You will find numerous recordings of him on -line.

Sincerely,
Gargoyle
You are jousting at straw cows...please do not let your studies in school slide because of your new hobby.


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Subject: RE: Discussion: Babalu
From: Q (Frank Staplin)
Date: 19 Sep 12 - 12:11 PM

A few facts about the song:
Music and lyrics by Margarita Lecuona. Copyright Peer International, 1939.
Margarita Lecuona was a prolific song writer. Her "Tabu" is well-known. She was born in Cuba.

The song touches on the Palo and Santaria religions based on spirit worship and magical powers. You quote (incorrectly) the chorus written by Lecuona, and published in her sheet music.
Many Cubans are mixed African-European, and some of them mix Christianity with African religions.

Cubans (with the exception of the top tier of more or less pure Spanish blood and better income) lack the English-based prejudice of Australians and North Americans.
Cubans have no problem with the song and others like it.

The version of the chorus you quote is not the same as the one sung by Desi Arnez, Celia Cruz and others.

Quiere pedi
Que mi negra me quiera
Que tenga dinero
y que no se muera
¡AY! Vo le quiero pedi a Babalu 'na negra muy
santa como tu que no tenga otro negro
Pa' que no se fuera.
(Lacks proper accents, I think there is a thread with the song. If not, I will post it later).

You should research the songs before you post fragments and ask for comment.


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Subject: RE: Discussion: Babalu
From: Q (Frank Staplin)
Date: 19 Sep 12 - 12:21 PM

Additional comment-
The song is partially written in common street Cuban, not a Black dialect.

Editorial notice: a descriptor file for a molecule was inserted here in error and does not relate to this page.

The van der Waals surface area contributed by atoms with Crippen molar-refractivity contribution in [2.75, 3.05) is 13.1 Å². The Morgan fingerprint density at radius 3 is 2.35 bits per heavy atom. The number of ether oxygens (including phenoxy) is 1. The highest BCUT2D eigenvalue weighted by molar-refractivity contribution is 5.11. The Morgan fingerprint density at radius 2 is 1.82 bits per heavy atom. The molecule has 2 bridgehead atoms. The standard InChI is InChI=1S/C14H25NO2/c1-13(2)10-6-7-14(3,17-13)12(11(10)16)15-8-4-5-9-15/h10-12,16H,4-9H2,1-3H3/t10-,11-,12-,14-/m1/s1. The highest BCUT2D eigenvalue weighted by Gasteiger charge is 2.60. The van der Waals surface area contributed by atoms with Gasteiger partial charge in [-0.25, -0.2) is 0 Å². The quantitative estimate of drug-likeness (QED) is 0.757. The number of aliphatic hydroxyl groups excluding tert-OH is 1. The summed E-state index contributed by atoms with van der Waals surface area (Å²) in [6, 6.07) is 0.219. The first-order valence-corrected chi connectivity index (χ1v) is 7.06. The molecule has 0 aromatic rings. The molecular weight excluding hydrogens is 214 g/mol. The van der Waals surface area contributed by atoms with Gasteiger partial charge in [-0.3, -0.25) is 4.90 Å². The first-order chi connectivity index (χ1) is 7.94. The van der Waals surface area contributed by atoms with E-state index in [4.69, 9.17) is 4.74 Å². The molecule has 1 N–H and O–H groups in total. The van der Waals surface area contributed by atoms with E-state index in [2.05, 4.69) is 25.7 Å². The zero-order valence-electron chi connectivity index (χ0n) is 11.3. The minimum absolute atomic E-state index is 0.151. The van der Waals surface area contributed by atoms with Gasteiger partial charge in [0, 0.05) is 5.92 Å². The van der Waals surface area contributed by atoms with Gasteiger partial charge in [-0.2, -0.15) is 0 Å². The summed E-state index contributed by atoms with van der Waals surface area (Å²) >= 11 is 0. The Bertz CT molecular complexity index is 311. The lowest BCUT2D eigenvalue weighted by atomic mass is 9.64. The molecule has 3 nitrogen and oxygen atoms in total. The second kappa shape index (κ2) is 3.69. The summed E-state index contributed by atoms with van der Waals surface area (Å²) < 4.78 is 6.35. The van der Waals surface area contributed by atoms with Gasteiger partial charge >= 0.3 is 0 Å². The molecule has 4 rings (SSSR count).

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Subject: RE: Discussion: Babalu
From: GUEST,Stim
Date: 19 Sep 12 - 01:08 PM

Thank you for posting some of the published lyrics to this song, Q. It would be great if you could post the whole text.

Morwen has been trying to learn this song and has been having a difficult time, in great part, because the lyrics that are available online don't seem to correspond to to the lyrics on any of the recordings.

As to your admonition, she is not yet an adult, and we try to encourage rather than discourage questions, at least among the young;-)


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Subject: RE: Discussion: Babalu
From: Q (Frank Staplin)
Date: 19 Sep 12 - 03:30 PM

Lyr. Add: Babalú
Words and music by Margarita Lecuona

Babalú
Babalú
Babalú a yé
Babalú a yé
Babalú

Ta empezando lo velorio
Qué le hacemo a Babalé
Dame diéz y siete velas
Pa ponerle en cruz
Dame un cabo de tabaco mayenye
Y un jarrito de aguardiente,
Dame un poco de dinero mayenye
Pa' que me dé la suerte
¡Yo!

Quiere pedi
Que mi negra me quiera
Que tenga dinero
Y qui no se muera
¡Ay! Vo le quiero pedi a Babalú
'na negra muy santa como un que no tenga otra negro
Pa' que no se fuera.

Babalú aye! [Repeat ten times]

Tourist or night club voodoo, not a serious religious song.

Some discussion of African religions in thread 118577:
(religions)